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Taking a Mindfulness Moment

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Today is special. Hundreds of emails, Facebook posts, LinkedIn connections, and tweets are flooding to remind me. After years of research, my new book was released today and will be on bookstore shelves by October 4.

It feels like sending your child off to the first day of school. You love Little Samantha with all your heart, but have no idea how she will respond to the world, let alone how the world will respond to her—how she will fit in or be treated.

Little Sam carries with her your hopes and dreams for this wonder you have birthed. I know parents whose hopes and dreams become a burden for Little Sam. The parents’ own self-concept is wrapped up in Little Sam’s success. They push, prod, and drive her to do and be her best—for her sake, they say. But dig deeper and you discover their own needs playing out—their need to be seen as competent and successful, or worse, their hunger for status through bragging rights: My child is _____ (fill-in-the-blank with some accolade).

I have written six books, but decided to put everything I have into this one. It carries my hopes and dreams for how leaders might look at their roles differently, shed traditional practices that undermine people’s psychological needs, and adapt best practices that promote thriving in the workplace. I want the book to sell, to promote this potentially profound idea: Motivation is a skill. I also want to cast a bright light on The Ken Blanchard Companies, which has the most cutting-edge and innovative training in the world to teach leaders and individual contributors this revolutionary skill. I think these are lofty aims.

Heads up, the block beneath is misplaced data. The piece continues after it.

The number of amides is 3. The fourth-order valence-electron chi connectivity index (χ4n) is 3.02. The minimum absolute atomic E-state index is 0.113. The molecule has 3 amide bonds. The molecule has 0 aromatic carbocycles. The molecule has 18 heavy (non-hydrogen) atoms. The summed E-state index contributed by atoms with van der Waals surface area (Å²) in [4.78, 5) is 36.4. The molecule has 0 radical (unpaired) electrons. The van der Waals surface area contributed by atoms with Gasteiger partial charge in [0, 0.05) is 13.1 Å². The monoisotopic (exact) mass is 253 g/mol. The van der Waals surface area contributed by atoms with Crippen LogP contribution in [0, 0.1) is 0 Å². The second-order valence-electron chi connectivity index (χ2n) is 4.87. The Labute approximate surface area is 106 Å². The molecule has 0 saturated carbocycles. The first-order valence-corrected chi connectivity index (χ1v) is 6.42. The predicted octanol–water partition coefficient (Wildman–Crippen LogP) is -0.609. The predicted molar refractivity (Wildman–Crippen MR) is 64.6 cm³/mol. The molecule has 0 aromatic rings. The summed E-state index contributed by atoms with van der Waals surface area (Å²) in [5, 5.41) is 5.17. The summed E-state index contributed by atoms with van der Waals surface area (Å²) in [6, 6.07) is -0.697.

But dig deeper and on occasion I find my own self-concept wrapped up in the book’s success—gloating at the upward trend of followers and connections, being disappointed if someone else’s book is ranked higher on Amazon than mine, or feeling anxious over what I should be doing to create a bestseller. It became obvious this morning. I needed a mindfulness moment. I needed to reflect on my feelings without prejudice or judgment, but with pure awareness of what I am experiencing. In that mindfulness moment, I recognized I have choices about how to experience today. I could continue being caught up in the numbers, the rankings, and the trappings of success. Instead, I decided to make today special by choosing to:

 

  • Align with my value for learning. (Oh my, what an opportunity for growth and learning this is!)
  • Tap into my profound gratitude this book provides me for fulfilling my purpose as a catalyst for growth.
  • Simply enjoy these opportunities to write—something I have loved doing since I was a child.

 

In my mindfulness moment, I recalled something I learned years ago, but had forgotten: the distinction between being an author and being a writer. I am grateful to be an author, but my joy lies in writing. Maybe today you could join me by taking a mindfulness moment. Today is special. Whatever you are doing, your positive energy, vitality, and sense of well-being comes by choosing how you define special.

What People Are Saying

Michael Phillips   |   09 October 2014   |   Reply

Loved the article Susan on motivation, and your distinction between higher and lower needs. You have a famous name! I like taxonomies

Barbara Harrison   |   30 October 2014   |   Reply

Susan, I can so relate to your honesty and love how you chose mindfulness. Your book has already impacted me and many of my people. Know that your “child” now has a life and mission of her own – you poured yourself into it and I see the results being far-reaching!

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